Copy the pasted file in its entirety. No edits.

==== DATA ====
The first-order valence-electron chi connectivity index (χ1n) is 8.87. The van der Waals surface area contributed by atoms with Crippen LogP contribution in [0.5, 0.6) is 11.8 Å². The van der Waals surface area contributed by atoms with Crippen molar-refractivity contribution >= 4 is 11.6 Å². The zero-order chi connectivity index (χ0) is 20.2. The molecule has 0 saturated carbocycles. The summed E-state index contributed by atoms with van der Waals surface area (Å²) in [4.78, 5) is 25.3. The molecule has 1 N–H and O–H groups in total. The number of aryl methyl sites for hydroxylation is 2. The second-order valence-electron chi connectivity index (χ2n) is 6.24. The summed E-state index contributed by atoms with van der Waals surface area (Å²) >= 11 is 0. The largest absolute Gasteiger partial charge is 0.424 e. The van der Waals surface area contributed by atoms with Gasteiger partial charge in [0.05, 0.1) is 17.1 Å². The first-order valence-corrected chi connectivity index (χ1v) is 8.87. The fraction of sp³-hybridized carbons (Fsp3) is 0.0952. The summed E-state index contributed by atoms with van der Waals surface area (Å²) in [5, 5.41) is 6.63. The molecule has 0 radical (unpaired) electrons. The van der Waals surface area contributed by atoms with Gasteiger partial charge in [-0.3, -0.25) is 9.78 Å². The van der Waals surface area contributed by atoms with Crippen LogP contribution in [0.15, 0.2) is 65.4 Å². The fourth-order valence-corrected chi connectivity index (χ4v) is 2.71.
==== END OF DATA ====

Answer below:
The first-order valence-electron chi connectivity index (χ1n) is 8.87. The van der Waals surface area contributed by atoms with Crippen LogP contribution in [0.5, 0.6) is 11.8 Å². The van der Waals surface area contributed by atoms with Crippen molar-refractivity contribution >= 4 is 11.6 Å². The zero-order chi connectivity index (χ0) is 20.2. The molecule has 0 saturated carbocycles. The summed E-state index contributed by atoms with van der Waals surface area (Å²) in [4.78, 5) is 25.3. The molecule has 1 N–H and O–H groups in total. The number of aryl methyl sites for hydroxylation is 2. The second-order valence-electron chi connectivity index (χ2n) is 6.24. The summed E-state index contributed by atoms with van der Waals surface area (Å²) >= 11 is 0. The largest absolute Gasteiger partial charge is 0.424 e. The van der Waals surface area contributed by atoms with Gasteiger partial charge in [0.05, 0.1) is 17.1 Å². The first-order valence-corrected chi connectivity index (χ1v) is 8.87. The fraction of sp³-hybridized carbons (Fsp3) is 0.0952. The summed E-state index contributed by atoms with van der Waals surface area (Å²) in [5, 5.41) is 6.63. The molecule has 0 radical (unpaired) electrons. The van der Waals surface area contributed by atoms with Gasteiger partial charge in [-0.3, -0.25) is 9.78 Å². The van der Waals surface area contributed by atoms with Crippen LogP contribution in [0.15, 0.2) is 65.4 Å². The fourth-order valence-corrected chi connectivity index (χ4v) is 2.71.